Fuyao, a Chinese automotive glass producer, operates a plant in Ohio that was the subject of the documentary American Factory. Photo: AP Fuyao, a Chinese automotive glass producer, operates a plant in Ohio that was the subject of the documentary American Factory. Photo: AP
Fuyao, a Chinese automotive glass producer, operates a plant in Ohio that was the subject of the documentary American Factory. Photo: AP
Edward Tse
Opinion

Opinion

The View by Edward Tse and Thomas W. Pauken II

Even with talk of a new Cold War, Chinese companies should seek stronger economic ties in the US

  • Despite the harsh rhetoric between Washington and Beijing, there are opportunities for bilateral economic cooperation at the local level
  • Chinese companies can boost bilateral relations by helping communities in the rust belt, for example

Fuyao, a Chinese automotive glass producer, operates a plant in Ohio that was the subject of the documentary American Factory. Photo: AP Fuyao, a Chinese automotive glass producer, operates a plant in Ohio that was the subject of the documentary American Factory. Photo: AP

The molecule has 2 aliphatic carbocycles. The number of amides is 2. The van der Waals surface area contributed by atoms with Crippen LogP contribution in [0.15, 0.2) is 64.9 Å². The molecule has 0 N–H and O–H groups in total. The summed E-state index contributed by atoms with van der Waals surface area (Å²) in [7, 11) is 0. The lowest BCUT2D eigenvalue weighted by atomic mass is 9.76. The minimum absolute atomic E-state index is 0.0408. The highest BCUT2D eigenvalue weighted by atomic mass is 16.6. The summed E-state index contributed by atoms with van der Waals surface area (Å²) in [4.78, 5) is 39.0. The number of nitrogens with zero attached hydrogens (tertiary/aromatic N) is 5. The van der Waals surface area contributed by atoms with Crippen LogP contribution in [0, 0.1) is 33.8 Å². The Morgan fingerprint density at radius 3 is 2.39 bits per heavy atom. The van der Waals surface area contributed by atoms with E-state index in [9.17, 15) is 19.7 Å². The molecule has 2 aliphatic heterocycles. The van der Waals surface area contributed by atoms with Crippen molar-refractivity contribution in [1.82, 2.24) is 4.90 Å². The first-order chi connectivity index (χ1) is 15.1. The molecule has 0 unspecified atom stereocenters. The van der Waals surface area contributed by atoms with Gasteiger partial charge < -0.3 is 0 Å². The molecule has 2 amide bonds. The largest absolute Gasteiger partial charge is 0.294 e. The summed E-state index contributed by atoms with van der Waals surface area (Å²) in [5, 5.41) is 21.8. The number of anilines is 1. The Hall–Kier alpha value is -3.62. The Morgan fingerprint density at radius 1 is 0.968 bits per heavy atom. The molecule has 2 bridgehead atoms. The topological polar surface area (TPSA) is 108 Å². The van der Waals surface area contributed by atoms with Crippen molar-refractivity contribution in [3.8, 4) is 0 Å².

Fuyao, a Chinese automotive glass producer, operates a plant in Ohio that was the subject of the documentary American Factory. Photo: AP
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Edward Tse

Edward Tse

Edward Tse is founder and CEO of Gao Feng Advisory Company, a strategy consultancy with roots in China assisting clients on global business and management issues. He previously headed Greater China operations for two major international management consulting firms for over 20 years, and is the author of The China Strategy and China’s Disruptors.

Thomas W. Pauken II

Thomas W. Pauken II

Thomas W. Pauken II is a commentator on Asia-Pacific affairs and geopolitical consultant based in Beijing, China. He is the author of the book, US vs China: From Trade War to Reciprocal Deal.